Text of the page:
GOP Privately Admits to No Credibility on Iraq

Our ongoing struggles in the war in Iraq have taken their toll on Americans’ support for the operation and resulted in more unneeded death and destruction in the region than anyone in Washington anticipated. The cost has been enormous, but there is one modest upside to the continuing failures of our occupation: They have given Republicans the unenviable choice between trying to justify an increasingly unjustifiable invasion and explicitly criticizing the president who led us there, which runs the risk of alienating core GOP voters.
Not surprisingly, neither of these options has been eagerly embraced by Republicans. President George W. Bush’s proposed plan to increase troop levels in Iraq by a meager 21,000 has not helped matters, being both a sign of the administration’s complete disconnect from the reality in Iraq and also the only measure Republicans are able to support without criticizing the president.
That helps explain why some Republicans in Congress have tried to take a third option: shift the burden of responsibility to the Democrats. That’s certainly not a new tactic for the Republicans, but they usually try to pretend to have the moral high ground regardless and don’t admit that they’re merely trying to pass the buck. So when a memo by two GOP Congressmen admitting exactly that, as well as even more damning ‘tactics’ to use when debating the war in Iraq in Congress, appeared two weeks ago, the only surprise came from the fact that two elected Republicans could actually be thick enough to put their shameless and repugnant political strategizing in writing and sign it with their names.
On Feb. 13, the Web site of House Majority Leader Steny Hoyer (D-Maryland) posted a letter obtained by Rep. Hoyer’s office written by Reps. John Shadegg (R-Arizona) and Pete Hoekstra (R-Michigan) which gives some suggestions as to how fellow Republican Congressmen should debate the Democratic nonbinding resolution denouncing the proposed troop surge ( They didn’t say how a memo obviously meant for GOP members’ eyes found its way into the hands of the majority leader, but regardless, the memo speaks for itself: ‘Democrats want to force us to focus on defending the surge, making the case that it will work and explaining why the president’s new Iraq policy is different from prior efforts and therefore justified.
‘We urge you to instead broaden the debate to the threat posed to Americans, the world and all ‘unbelievers’ by radical Islamists. We would further urge you to join us in educating the American people about the views of radical Islamists and the consequences of not defeating radical Islam in Iraq.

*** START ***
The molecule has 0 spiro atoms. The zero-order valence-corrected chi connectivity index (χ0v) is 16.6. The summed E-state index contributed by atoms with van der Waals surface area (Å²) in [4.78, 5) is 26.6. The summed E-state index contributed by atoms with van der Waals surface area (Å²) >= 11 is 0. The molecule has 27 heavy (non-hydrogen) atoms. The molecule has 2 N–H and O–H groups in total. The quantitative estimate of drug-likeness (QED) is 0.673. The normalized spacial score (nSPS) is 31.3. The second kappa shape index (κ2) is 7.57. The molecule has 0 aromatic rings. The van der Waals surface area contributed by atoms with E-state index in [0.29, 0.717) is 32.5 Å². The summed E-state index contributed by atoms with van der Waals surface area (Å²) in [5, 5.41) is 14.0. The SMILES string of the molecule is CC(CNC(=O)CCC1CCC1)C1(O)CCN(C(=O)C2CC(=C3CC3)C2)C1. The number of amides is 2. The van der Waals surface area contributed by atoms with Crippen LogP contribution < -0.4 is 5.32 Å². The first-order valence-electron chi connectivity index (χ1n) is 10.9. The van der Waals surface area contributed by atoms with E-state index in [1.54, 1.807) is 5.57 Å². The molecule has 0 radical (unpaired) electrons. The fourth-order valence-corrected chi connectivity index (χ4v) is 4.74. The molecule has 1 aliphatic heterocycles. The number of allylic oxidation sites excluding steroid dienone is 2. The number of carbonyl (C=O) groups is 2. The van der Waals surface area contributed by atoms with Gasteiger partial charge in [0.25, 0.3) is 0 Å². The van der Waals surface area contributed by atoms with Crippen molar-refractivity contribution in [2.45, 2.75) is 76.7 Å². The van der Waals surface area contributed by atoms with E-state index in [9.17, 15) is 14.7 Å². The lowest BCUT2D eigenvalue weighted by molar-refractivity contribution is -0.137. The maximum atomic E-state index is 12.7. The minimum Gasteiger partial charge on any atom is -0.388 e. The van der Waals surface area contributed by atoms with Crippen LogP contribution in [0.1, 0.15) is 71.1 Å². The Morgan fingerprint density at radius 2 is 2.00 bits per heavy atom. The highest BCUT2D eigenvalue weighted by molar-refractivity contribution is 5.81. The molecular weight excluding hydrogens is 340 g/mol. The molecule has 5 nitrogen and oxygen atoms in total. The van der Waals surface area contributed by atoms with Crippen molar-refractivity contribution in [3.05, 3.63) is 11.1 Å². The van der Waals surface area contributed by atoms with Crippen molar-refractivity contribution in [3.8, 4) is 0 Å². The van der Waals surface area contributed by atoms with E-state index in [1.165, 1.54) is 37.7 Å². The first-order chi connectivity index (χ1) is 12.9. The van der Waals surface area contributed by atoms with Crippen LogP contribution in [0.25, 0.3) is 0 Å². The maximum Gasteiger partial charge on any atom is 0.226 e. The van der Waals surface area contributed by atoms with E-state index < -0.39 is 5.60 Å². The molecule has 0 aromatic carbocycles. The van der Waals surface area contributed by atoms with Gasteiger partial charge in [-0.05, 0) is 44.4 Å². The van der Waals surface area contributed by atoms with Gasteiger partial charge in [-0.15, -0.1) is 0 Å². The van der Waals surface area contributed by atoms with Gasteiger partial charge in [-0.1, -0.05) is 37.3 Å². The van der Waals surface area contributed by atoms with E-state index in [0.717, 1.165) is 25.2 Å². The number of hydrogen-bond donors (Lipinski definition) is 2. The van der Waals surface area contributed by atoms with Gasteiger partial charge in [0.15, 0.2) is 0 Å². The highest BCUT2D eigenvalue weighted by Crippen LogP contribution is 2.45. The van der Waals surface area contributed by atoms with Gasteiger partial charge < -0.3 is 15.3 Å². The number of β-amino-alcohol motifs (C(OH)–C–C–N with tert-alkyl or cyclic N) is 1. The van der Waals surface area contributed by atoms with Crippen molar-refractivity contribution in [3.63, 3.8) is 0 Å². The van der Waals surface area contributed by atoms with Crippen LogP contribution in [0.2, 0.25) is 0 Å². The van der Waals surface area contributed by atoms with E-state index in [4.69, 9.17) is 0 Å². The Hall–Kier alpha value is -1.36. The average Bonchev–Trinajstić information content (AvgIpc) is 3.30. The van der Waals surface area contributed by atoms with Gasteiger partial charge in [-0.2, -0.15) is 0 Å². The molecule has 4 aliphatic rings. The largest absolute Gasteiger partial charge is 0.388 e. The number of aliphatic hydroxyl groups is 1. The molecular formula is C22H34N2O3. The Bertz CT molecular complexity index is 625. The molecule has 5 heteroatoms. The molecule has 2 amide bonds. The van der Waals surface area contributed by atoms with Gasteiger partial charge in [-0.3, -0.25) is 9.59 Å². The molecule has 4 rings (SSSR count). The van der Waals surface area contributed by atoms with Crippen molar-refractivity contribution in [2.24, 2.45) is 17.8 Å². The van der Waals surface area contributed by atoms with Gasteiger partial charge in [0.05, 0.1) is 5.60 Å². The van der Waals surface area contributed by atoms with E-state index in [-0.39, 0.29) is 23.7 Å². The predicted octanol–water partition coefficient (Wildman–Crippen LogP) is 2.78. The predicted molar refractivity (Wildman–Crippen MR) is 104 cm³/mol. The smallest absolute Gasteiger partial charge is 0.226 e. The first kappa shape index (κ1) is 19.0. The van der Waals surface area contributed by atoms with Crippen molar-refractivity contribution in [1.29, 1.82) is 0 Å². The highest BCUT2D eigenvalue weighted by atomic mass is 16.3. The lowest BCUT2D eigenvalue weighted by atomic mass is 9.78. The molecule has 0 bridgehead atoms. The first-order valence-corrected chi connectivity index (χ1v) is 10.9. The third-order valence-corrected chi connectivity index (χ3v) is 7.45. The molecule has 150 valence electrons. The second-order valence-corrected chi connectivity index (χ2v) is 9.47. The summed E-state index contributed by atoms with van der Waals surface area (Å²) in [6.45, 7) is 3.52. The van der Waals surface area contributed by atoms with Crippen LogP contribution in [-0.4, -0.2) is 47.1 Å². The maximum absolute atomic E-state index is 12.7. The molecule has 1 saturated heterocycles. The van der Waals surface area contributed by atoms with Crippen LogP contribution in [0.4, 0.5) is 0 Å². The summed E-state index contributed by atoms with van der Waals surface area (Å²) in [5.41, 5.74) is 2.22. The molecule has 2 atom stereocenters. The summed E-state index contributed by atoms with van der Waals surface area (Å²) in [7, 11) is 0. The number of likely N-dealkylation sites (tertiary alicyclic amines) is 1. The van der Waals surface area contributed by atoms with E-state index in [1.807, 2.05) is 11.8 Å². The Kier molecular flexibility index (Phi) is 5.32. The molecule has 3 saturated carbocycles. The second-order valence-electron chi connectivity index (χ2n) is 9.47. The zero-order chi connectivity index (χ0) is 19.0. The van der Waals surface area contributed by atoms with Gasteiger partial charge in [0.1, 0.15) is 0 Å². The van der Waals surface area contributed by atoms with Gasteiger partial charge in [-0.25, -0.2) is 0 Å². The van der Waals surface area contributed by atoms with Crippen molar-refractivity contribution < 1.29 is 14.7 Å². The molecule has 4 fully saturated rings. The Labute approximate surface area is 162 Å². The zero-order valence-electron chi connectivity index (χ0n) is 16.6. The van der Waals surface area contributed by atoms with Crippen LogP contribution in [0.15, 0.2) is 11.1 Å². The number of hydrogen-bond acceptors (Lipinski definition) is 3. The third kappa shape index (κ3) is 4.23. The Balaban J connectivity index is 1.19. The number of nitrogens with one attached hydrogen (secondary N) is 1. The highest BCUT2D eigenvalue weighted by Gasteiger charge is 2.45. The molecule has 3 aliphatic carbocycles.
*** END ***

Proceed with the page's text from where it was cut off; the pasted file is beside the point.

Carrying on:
‘The debate should not be about the surge or its details. This debate should not even be about the Iraq war to date, mistakes that have been made or whether we can, or cannot, win militarily. If we let the Democrats force us into a debate on the surge or the current situation in Iraq, we lose.’
Try reading that again to make sure it sinks in. Here we have a memo, written and signed by two GOP Congressmen for the purpose of distribution to other GOP Congressmen (obviously, the Democrats were never supposed to see this), which in no uncertain terms asserts that it is not the prerogative of Republicans to defend the proposed troop surge or the president’s policies in Iraq, and furthermore that if they even try to debate ‘the surge or the current situation in Iraq,’ they will lose.
Michael Moore couldn’t write a parody GOP memo that good.
Once you get past the shock that two elected officials at the highest level are actually stupid enough to make those kinds of concessions to the other side in writing, realize then what this fully reveals about Congressional Republicans: They are fully aware how indefensible the current situation in Iraq, and all the blatant missteps and poor execution it took to get there, have become. They are fully aware that a kid playing ‘Risk’ could have waged the war better than President Bush has, and that the 21,000 troop surge is a joke. They know that more American soldiers will continue to die unless a major change in operations happens, and that their party has simply no room to criticize anyone else on the issue.
And they don’t care. Because partisan politics dictate that they try to stand behind the president anyway, blame the Democrats, and try to reclaim Congress again for the Republicans, whether or not they have any right to.
The memo continues: ‘Thanks to the liberal mainstream media, Americans fully understand the consequence of continuing our efforts in Iraq